150-year-old wedding

Published 9:20 pm Saturday, October 1, 2011

Civil War wedding: Harriet and Jimmy Hall leave their wedding ceremony under a row of sabers held up by members of the 19th Virginia Cavalry unit of Civil War re-enactors, of which they are both members. The entire ceremony, from the invitations and gown to decorations and dancing, was Civil War-themed.

It’s been 150 years since the start of the Civil War, but it didn’t seem like it on the Shibui Ni Farm in Whaleyville on Saturday.

But for the cars that brought guests to the farm and the golf carts that transported them from the field where they parked, the entire event could have easily taken place at the beginning of the War. But in fact, it was an entirely different kind of beginning — the beginning of a marriage.

Jimmy and Harriet Hall tied the knot at the farm with about 60 family and friends in attendance. Many of the guests, as well as the bride and groom, are members of the 19th Virginia Cavalry unit of Civil War re-enactors.

Email newsletter signup

All the re-enactors and several other guests came dressed in period clothing. The dirt-floored shelter marked with hoof prints was modestly decorated with neutral-colored flower arrangements. The bride and groom exited under a row of crossed sabers held by members of the 19th Virginia Cavalry. Period dancing was held during the reception. Even the invitations featured a pair of crossed sabers.

The bride chose a Victorian-style dress with a high neckline, ornate beading, full sleeves and a long train to match the theme.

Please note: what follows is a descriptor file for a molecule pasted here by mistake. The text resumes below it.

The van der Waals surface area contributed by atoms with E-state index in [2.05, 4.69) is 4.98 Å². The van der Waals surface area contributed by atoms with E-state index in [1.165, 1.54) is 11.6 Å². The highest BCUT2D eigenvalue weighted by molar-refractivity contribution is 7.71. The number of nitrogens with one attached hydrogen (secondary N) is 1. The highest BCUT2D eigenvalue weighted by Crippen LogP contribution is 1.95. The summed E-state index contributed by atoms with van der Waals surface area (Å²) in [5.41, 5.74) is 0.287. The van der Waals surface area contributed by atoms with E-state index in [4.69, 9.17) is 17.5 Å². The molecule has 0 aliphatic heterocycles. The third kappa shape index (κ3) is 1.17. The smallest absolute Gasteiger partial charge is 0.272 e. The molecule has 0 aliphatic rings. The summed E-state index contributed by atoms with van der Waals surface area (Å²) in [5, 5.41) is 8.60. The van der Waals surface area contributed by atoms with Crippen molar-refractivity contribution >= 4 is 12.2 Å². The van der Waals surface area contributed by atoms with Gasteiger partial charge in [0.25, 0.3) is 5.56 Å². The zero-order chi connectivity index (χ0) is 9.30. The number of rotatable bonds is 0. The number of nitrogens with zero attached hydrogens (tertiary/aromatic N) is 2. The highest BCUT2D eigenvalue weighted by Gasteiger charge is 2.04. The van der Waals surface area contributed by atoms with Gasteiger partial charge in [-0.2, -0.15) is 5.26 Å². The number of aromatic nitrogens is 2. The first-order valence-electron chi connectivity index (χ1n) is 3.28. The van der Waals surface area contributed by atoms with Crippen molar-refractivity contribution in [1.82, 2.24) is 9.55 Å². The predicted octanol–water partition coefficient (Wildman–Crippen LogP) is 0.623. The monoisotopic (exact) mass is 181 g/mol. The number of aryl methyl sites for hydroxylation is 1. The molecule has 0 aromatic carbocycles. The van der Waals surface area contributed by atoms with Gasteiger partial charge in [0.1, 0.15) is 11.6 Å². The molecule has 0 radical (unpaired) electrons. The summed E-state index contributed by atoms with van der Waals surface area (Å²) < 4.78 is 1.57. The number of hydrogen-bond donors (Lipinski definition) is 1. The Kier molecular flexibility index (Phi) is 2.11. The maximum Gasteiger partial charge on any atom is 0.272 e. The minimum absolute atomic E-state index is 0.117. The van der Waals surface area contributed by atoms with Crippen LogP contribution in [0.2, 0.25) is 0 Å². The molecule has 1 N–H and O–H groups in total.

But the wedding didn’t go off without a hitch — hitched horses, that is. The groom and the rest of his unit rode in on their horses, and the bride, bridesmaids and flower girl arrived in a horse-drawn buggy.

It was an appropriate ceremony for a couple that met while doing Civil War re-enactments. Jimmy Hall even proposed to his bride at the campfire during a re-enactment.

“It was quite by accident,” Harriet Hall said of how she met her new husband. “Jimmy and I are both Civil War re-enactors. I had seen him previously when he was with the New York 7.”

The couple found themselves in the same unit together, and then she started giving him riding lessons.

“I’ve taught riding lessons for the last 30 years, and he was interested in learning how to ride,” she said. “We kind of developed a friendship and soon discovered we wanted to be more than just friends.”

When he proposed at the campfire, he put the ring on her finger before he popped the question.

“He didn’t give me much choice,” she jokes now. “But I would have said yes anyway.”

The entire unit was so happy for them, she said, that they insisted upon the theme.

“They said, ‘You can’t get married and not have a Civil War wedding,’” she said. “We thought about it and decided that would be the only way we could do this.”

It’s the third wedding the unit has participated in, commander David Fay said. But the other weddings were only Civil War enthusiasts, not members of their own unit. It was different this time.

“The ceremony is really great when it’s one of the family members,” he said. “In this case, both of them.”

The bride’s daughters, Linzey Drye and Jaime Pease, said the ceremony was beautiful.

“It’s different,” Drye said. “I’ve never experienced anything like it.”

As for the couple, they were relieved their big day had gone as planned.

“I think it went really well,” Harriet Hall said.

Her husband, who appeared just as nervous as his horse when he dismounted at the site of the ceremony, said they couldn’t have done it without family and friends.

“We had a lot of friends and family helping us out,” Jimmy Hall said.